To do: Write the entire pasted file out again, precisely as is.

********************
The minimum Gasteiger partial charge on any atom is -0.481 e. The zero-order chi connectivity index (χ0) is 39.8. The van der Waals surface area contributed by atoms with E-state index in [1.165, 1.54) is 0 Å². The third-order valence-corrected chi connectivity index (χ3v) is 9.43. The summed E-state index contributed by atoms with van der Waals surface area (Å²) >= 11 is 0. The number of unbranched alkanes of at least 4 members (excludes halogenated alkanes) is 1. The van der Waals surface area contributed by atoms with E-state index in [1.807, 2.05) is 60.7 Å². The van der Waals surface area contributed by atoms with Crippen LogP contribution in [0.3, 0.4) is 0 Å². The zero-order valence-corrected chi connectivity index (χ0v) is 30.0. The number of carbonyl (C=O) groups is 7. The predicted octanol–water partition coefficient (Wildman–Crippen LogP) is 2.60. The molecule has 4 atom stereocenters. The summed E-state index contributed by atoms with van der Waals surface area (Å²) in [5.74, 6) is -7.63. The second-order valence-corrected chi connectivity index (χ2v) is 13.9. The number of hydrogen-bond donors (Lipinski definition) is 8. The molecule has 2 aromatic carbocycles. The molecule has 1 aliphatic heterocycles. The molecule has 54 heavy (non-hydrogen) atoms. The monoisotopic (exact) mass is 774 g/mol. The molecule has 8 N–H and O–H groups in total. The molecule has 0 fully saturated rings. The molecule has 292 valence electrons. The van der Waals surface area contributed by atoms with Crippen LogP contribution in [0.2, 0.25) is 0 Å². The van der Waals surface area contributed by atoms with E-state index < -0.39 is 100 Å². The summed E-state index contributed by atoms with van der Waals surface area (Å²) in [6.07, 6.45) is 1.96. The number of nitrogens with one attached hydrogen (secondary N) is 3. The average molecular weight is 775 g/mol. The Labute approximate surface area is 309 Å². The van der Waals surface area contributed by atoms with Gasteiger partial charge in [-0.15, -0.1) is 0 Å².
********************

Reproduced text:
The minimum Gasteiger partial charge on any atom is -0.481 e. The zero-order chi connectivity index (χ0) is 39.8. The van der Waals surface area contributed by atoms with E-state index in [1.165, 1.54) is 0 Å². The third-order valence-corrected chi connectivity index (χ3v) is 9.43. The summed E-state index contributed by atoms with van der Waals surface area (Å²) >= 11 is 0. The number of unbranched alkanes of at least 4 members (excludes halogenated alkanes) is 1. The van der Waals surface area contributed by atoms with E-state index in [1.807, 2.05) is 60.7 Å². The van der Waals surface area contributed by atoms with Crippen LogP contribution in [0.3, 0.4) is 0 Å². The zero-order valence-corrected chi connectivity index (χ0v) is 30.0. The number of carbonyl (C=O) groups is 7. The predicted octanol–water partition coefficient (Wildman–Crippen LogP) is 2.60. The molecule has 4 atom stereocenters. The summed E-state index contributed by atoms with van der Waals surface area (Å²) in [5.74, 6) is -7.63. The second-order valence-corrected chi connectivity index (χ2v) is 13.9. The number of hydrogen-bond donors (Lipinski definition) is 8. The molecule has 2 aromatic carbocycles. The molecule has 1 aliphatic heterocycles. The molecule has 54 heavy (non-hydrogen) atoms. The monoisotopic (exact) mass is 774 g/mol. The molecule has 8 N–H and O–H groups in total. The molecule has 0 fully saturated rings. The molecule has 292 valence electrons. The van der Waals surface area contributed by atoms with Crippen LogP contribution in [0.2, 0.25) is 0 Å². The van der Waals surface area contributed by atoms with E-state index < -0.39 is 100 Å². The summed E-state index contributed by atoms with van der Waals surface area (Å²) in [6.07, 6.45) is 1.96. The number of nitrogens with one attached hydrogen (secondary N) is 3. The average molecular weight is 775 g/mol. The Labute approximate surface area is 309 Å². The van der Waals surface area contributed by atoms with Gasteiger partial charge in [-0.15, -0.1) is 0 Å².